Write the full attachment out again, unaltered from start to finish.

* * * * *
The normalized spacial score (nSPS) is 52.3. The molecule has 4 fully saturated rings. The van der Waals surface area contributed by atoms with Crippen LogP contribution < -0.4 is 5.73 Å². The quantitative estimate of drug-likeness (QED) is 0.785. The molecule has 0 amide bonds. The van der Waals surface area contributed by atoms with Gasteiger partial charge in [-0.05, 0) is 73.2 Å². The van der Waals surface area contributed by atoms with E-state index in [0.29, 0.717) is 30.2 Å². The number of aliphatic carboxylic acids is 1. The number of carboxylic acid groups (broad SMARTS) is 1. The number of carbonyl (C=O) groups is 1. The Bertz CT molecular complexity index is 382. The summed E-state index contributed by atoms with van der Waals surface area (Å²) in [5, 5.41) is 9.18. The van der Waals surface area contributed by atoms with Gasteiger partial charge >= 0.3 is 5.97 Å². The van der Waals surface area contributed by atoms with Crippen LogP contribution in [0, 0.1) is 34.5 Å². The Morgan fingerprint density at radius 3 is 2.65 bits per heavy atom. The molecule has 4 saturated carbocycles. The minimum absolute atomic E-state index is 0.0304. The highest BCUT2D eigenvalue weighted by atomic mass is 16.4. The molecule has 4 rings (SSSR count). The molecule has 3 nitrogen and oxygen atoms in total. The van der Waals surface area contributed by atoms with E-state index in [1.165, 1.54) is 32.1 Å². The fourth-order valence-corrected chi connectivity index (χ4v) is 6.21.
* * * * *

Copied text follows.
The normalized spacial score (nSPS) is 52.3. The molecule has 4 fully saturated rings. The van der Waals surface area contributed by atoms with Crippen LogP contribution < -0.4 is 5.73 Å². The quantitative estimate of drug-likeness (QED) is 0.785. The molecule has 0 amide bonds. The van der Waals surface area contributed by atoms with Gasteiger partial charge in [-0.05, 0) is 73.2 Å². The van der Waals surface area contributed by atoms with E-state index in [0.29, 0.717) is 30.2 Å². The number of aliphatic carboxylic acids is 1. The number of carboxylic acid groups (broad SMARTS) is 1. The number of carbonyl (C=O) groups is 1. The Bertz CT molecular complexity index is 382. The summed E-state index contributed by atoms with van der Waals surface area (Å²) in [5, 5.41) is 9.18. The van der Waals surface area contributed by atoms with Gasteiger partial charge >= 0.3 is 5.97 Å². The van der Waals surface area contributed by atoms with Crippen LogP contribution in [0, 0.1) is 34.5 Å². The Morgan fingerprint density at radius 3 is 2.65 bits per heavy atom. The molecule has 4 saturated carbocycles. The minimum absolute atomic E-state index is 0.0304. The highest BCUT2D eigenvalue weighted by atomic mass is 16.4. The molecule has 4 rings (SSSR count). The molecule has 3 nitrogen and oxygen atoms in total. The van der Waals surface area contributed by atoms with E-state index in [1.165, 1.54) is 32.1 Å². The fourth-order valence-corrected chi connectivity index (χ4v) is 6.21.